Monday, June 14, 2010

The New Testament in a Year: Acts 27-28 and Romans 1-3

For my own personal study, I am using a combination of tools. These include listening to an audio version of the Bible (TNIV) and a series of commentaries in addition to the text itself. I recognize that not everyone will have access to these materials. I can at least provide a link to the Biblical text itself. For this purpose, I've found that is a very useful tool. Not only does it include the TNIV, which enables me to link to the same text as what I'm listening to with the audio version, but one can easily switch to another translation (if one so desires) simply by using the drop-down menus. I hope that this is helpful.

This week, I am working through Acts, chapters 27-28 and Romans, chapters 1-3.

Chapter 27

  • Verse 3 - Paul may be a prisoner, but it seems that at no point do the Romans act particularly concerned that he might try to escape.
  • Verse 9 - Apparently, the Day of Atonement fell in what would now be the first week of October, and  "among the ancients the dangerous season for sailing was defined as extending from September to no later than early November... after which all but the most urgent navigation on the open sea came to an end until the following spring."1
  • Verse 11 - Luke is obviously keen to play up the "they should have listened to the man of God" angle (and again in verse 21), but let's be honest, why should the centurion have taken the word of a prisoner over that of both the pilot and the owner of the ship?
  • Verses 24 and 31 - At first, Paul seems to unconditionally guarantee the lives of the rest of the crew, then he suggests that their well-being is contingent upon not only doing what he says, but doing something very counter-intuitive.
Chapter 28
  • Verses 3-6 - The section of the gospel of Mark that promises that Christians could pick up snakes safely is not in the earliest manuscripts.  Still, the fact that Paul has this experience would seem to lend credence to that promise.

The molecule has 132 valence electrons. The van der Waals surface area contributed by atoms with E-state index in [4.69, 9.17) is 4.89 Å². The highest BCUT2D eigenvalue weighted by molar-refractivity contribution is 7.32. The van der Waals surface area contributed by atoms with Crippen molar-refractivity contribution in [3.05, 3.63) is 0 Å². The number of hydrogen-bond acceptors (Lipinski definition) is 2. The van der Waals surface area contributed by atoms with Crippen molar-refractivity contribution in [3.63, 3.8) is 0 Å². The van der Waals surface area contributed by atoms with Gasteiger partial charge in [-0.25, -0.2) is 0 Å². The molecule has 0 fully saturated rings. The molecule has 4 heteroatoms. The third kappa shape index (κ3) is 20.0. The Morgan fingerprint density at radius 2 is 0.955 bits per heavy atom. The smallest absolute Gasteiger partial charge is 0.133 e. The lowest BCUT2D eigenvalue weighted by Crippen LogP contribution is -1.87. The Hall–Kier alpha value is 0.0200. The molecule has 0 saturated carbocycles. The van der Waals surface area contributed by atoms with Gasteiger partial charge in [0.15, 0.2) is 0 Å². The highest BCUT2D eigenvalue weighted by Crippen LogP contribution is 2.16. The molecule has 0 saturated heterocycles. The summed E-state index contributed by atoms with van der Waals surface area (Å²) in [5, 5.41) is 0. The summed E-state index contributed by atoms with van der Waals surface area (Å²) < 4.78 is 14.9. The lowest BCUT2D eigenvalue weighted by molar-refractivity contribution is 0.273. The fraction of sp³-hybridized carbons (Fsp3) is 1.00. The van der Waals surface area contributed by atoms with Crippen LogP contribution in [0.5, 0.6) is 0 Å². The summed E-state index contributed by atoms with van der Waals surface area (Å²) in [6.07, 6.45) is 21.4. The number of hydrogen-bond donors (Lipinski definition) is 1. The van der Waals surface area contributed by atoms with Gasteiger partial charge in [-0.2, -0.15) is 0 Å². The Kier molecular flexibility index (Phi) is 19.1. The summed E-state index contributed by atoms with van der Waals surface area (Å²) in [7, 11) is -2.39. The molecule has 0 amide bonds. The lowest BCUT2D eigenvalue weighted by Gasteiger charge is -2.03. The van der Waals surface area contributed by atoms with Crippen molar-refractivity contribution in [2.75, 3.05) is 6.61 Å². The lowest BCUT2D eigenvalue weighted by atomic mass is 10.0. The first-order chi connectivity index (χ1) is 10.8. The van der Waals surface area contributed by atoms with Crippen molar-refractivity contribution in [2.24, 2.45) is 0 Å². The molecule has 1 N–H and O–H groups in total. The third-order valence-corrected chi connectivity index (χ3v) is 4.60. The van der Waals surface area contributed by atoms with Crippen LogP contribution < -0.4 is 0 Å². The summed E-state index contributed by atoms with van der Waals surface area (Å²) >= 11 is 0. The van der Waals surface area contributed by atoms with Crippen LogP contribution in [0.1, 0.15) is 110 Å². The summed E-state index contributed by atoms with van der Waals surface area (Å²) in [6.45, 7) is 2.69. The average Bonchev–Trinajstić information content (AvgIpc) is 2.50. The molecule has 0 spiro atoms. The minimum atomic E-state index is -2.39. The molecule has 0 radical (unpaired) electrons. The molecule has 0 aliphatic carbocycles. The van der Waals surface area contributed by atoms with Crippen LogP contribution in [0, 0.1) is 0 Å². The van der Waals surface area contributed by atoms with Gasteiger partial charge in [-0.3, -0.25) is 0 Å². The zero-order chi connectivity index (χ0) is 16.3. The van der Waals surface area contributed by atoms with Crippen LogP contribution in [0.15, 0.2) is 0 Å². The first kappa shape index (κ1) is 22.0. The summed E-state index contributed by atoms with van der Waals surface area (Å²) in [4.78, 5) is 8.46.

• Verses 25-27 - Jesus used this same passage from Isaiah when describing why he taught in parables.
Chapter 1
  • Verses 11-15 - At the end of Acts, Paul has been in Rome for quite some time.  It is clear from these verses that, when Paul is writing this letter to the Romans, he has not yet been there, but nonetheless knows of a group of Christians there (a fact barely alluded to in Acts).
  • Verses 18-32 - Much has been made of the list of sins included here, and yet it seems that many miss the point.  Paul is describing the basic human condition here, and all people have sinned.  "If 1.18-32 does indeed declare the truth about all men, then it really does follow from it that the man who sets himself up as a judge of his fellows is without excuse."2  This is not intended to be a list whereby Christians can judge non-Christians (or other Christians!) as outside of God's will, and yet this passage is used in precisely that way all too often.  God will be the judge.
Chapter 2
  • Verses 1-6 - The need not to pass judgment upon others is not to negate the need for repentance.  It is rather to suggest that the Christian must attend to his/her own need for repentance.
  • Verses 12-24 - A large portion of Romans will deal with the interrelations between sin and the law.  If the Christian is no longer to be bound by the law, how is the Christian to know what behaviors are acceptable or not?  Answers will be provided by the letter, but they can be argued to be both simpler than following the Jewish law and more complicated....
Chapter 3
  • Verses 9-18 - A litany of Psalms (and one bit from Isaiah) are used here.  Why so much from the Psalms, in particular, as opposed to other Old Testament teachings?
1David J. Williams, Acts (New International Bible Commentary), Hendrickson, 1990, p. 429.
2C.E.B. Cranfield, Romans: A Shorter Commentary, Eerdmans, 1985, p. 28.

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